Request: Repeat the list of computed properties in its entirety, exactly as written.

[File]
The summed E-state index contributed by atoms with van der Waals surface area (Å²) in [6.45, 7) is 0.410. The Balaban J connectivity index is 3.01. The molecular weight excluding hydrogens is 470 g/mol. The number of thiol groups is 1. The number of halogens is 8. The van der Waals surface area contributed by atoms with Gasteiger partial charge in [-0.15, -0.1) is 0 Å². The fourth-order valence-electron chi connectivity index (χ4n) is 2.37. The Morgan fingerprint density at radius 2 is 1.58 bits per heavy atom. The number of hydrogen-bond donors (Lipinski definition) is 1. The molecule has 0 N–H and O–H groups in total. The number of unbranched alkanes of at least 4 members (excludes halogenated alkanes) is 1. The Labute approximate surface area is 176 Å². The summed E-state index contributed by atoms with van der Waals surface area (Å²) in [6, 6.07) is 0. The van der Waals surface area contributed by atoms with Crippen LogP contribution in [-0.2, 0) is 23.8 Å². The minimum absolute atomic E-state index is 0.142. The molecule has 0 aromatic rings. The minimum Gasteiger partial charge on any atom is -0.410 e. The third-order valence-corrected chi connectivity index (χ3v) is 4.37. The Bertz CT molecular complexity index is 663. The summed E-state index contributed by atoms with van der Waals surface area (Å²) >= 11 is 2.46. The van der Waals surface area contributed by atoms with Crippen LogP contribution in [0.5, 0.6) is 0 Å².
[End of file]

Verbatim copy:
The summed E-state index contributed by atoms with van der Waals surface area (Å²) in [6.45, 7) is 0.410. The Balaban J connectivity index is 3.01. The molecular weight excluding hydrogens is 470 g/mol. The number of thiol groups is 1. The number of halogens is 8. The van der Waals surface area contributed by atoms with Gasteiger partial charge in [-0.15, -0.1) is 0 Å². The fourth-order valence-electron chi connectivity index (χ4n) is 2.37. The Morgan fingerprint density at radius 2 is 1.58 bits per heavy atom. The number of hydrogen-bond donors (Lipinski definition) is 1. The molecule has 0 N–H and O–H groups in total. The number of unbranched alkanes of at least 4 members (excludes halogenated alkanes) is 1. The Labute approximate surface area is 176 Å². The summed E-state index contributed by atoms with van der Waals surface area (Å²) in [6, 6.07) is 0. The van der Waals surface area contributed by atoms with Crippen LogP contribution in [-0.2, 0) is 23.8 Å². The minimum absolute atomic E-state index is 0.142. The molecule has 0 aromatic rings. The minimum Gasteiger partial charge on any atom is -0.410 e. The third-order valence-corrected chi connectivity index (χ3v) is 4.37. The Bertz CT molecular complexity index is 663. The summed E-state index contributed by atoms with van der Waals surface area (Å²) >= 11 is 2.46. The van der Waals surface area contributed by atoms with Crippen LogP contribution in [0.5, 0.6) is 0 Å².